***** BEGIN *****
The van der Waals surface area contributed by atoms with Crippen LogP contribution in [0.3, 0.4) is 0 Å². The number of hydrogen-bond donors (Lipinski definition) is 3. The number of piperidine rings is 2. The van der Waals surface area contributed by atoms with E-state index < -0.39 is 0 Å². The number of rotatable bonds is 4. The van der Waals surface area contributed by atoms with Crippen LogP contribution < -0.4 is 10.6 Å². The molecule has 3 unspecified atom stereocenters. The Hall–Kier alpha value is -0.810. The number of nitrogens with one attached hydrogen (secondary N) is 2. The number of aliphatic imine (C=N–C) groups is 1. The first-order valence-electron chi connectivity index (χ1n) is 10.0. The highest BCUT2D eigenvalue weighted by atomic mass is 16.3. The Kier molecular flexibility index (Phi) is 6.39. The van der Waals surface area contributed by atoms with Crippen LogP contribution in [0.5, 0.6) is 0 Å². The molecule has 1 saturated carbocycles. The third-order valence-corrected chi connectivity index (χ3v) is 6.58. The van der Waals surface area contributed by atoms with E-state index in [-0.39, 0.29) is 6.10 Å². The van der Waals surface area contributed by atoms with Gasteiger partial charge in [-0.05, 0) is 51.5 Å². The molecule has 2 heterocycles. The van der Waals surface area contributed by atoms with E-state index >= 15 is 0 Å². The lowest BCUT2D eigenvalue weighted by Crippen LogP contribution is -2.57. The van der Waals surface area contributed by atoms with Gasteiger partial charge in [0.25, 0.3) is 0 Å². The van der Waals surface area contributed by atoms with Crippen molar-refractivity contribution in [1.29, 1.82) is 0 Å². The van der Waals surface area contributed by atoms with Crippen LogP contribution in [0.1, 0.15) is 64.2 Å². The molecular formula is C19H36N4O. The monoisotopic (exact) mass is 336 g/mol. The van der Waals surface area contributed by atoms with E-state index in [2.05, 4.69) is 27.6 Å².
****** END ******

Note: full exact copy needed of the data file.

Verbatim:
The van der Waals surface area contributed by atoms with Crippen LogP contribution in [0.3, 0.4) is 0 Å². The number of hydrogen-bond donors (Lipinski definition) is 3. The number of piperidine rings is 2. The van der Waals surface area contributed by atoms with E-state index < -0.39 is 0 Å². The number of rotatable bonds is 4. The van der Waals surface area contributed by atoms with Crippen LogP contribution < -0.4 is 10.6 Å². The molecule has 3 unspecified atom stereocenters. The Hall–Kier alpha value is -0.810. The number of nitrogens with one attached hydrogen (secondary N) is 2. The number of aliphatic imine (C=N–C) groups is 1. The first-order valence-electron chi connectivity index (χ1n) is 10.0. The highest BCUT2D eigenvalue weighted by atomic mass is 16.3. The Kier molecular flexibility index (Phi) is 6.39. The van der Waals surface area contributed by atoms with Crippen LogP contribution in [0.5, 0.6) is 0 Å². The molecule has 1 saturated carbocycles. The third-order valence-corrected chi connectivity index (χ3v) is 6.58. The van der Waals surface area contributed by atoms with E-state index in [-0.39, 0.29) is 6.10 Å². The van der Waals surface area contributed by atoms with Gasteiger partial charge in [-0.05, 0) is 51.5 Å². The molecule has 2 heterocycles. The van der Waals surface area contributed by atoms with E-state index >= 15 is 0 Å². The lowest BCUT2D eigenvalue weighted by Crippen LogP contribution is -2.57. The van der Waals surface area contributed by atoms with Gasteiger partial charge in [0.25, 0.3) is 0 Å². The van der Waals surface area contributed by atoms with Crippen molar-refractivity contribution in [1.29, 1.82) is 0 Å². The van der Waals surface area contributed by atoms with Crippen LogP contribution in [0.1, 0.15) is 64.2 Å². The molecular formula is C19H36N4O. The monoisotopic (exact) mass is 336 g/mol. The van der Waals surface area contributed by atoms with E-state index in [2.05, 4.69) is 27.6 Å².